Currents News Staff
Hundreds of trucks are on the move as U.S. personnel gather near Hasakah, Syria in route east to the border with Iraq.
The troop withdrawal will take weeks, but the largest ground move of U.S. troops in Syria marks the symbolic end of the major U.S. presence in the region.
Aboard a U.S. military aircraft before landing in Afghanistan, Defense Secretary Mark Esper said most of the troops are being deployed to two missions: to help defend Iraq and to perform a counter ISIS mission.
“I think overall, the ceasefire generally seems to be holding. We see a stabilization of the lines, if you will, on the ground, and we do get reports of intermittent fires, this and that. It doesn’t surprise me necessarily, but that’s what we’re that’s we’re picking up as we’re seeing so far,” said Esper.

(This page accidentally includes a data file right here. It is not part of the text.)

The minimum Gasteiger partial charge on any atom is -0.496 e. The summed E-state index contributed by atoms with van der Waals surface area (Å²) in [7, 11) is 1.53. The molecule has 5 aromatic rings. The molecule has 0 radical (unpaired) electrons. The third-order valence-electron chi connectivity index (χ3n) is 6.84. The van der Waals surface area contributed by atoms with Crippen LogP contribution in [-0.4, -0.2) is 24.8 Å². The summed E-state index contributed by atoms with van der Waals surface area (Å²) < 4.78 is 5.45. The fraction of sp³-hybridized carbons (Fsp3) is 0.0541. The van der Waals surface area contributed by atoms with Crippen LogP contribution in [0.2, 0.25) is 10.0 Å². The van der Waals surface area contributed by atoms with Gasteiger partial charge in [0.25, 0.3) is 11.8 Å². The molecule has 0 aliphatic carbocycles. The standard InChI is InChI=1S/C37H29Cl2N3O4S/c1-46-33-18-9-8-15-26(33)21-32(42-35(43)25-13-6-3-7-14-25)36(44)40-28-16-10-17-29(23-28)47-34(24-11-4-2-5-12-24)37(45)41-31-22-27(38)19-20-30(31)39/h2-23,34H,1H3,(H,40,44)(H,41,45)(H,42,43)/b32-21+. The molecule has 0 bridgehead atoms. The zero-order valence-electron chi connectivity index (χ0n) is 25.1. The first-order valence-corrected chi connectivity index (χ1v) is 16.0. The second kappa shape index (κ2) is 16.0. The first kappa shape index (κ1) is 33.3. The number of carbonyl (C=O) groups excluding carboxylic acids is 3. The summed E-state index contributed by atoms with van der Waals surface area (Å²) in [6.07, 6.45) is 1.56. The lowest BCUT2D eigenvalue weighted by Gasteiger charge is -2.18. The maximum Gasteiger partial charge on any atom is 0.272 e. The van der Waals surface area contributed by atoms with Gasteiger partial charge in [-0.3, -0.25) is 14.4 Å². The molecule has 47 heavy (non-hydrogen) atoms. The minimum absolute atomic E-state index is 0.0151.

New York Senator and Senate Democratic Leader Chuck Schumer took shots at the withdrawal on October 20, saying “it was clear to me from our meeting at the White House Wednesday that first, the military are extremely upset with what the president did – we heard a little bit about that from General Mattis at the Al Smith Dinner and I talked to him at great length about it – but that second, we don’t have a real plan. This was done on a whim and done precipitously and it’s damaging.”
The Syrian Defense Force press office has said attacks from the Turkish military and Turkish back militants in a 24-hour period resulted in “16 martyrs and three wounded in our ranks.
Turkish forces and their allies continue to launch attacks on Syrian villages despite agreeing to a ceasefire, according to the statement.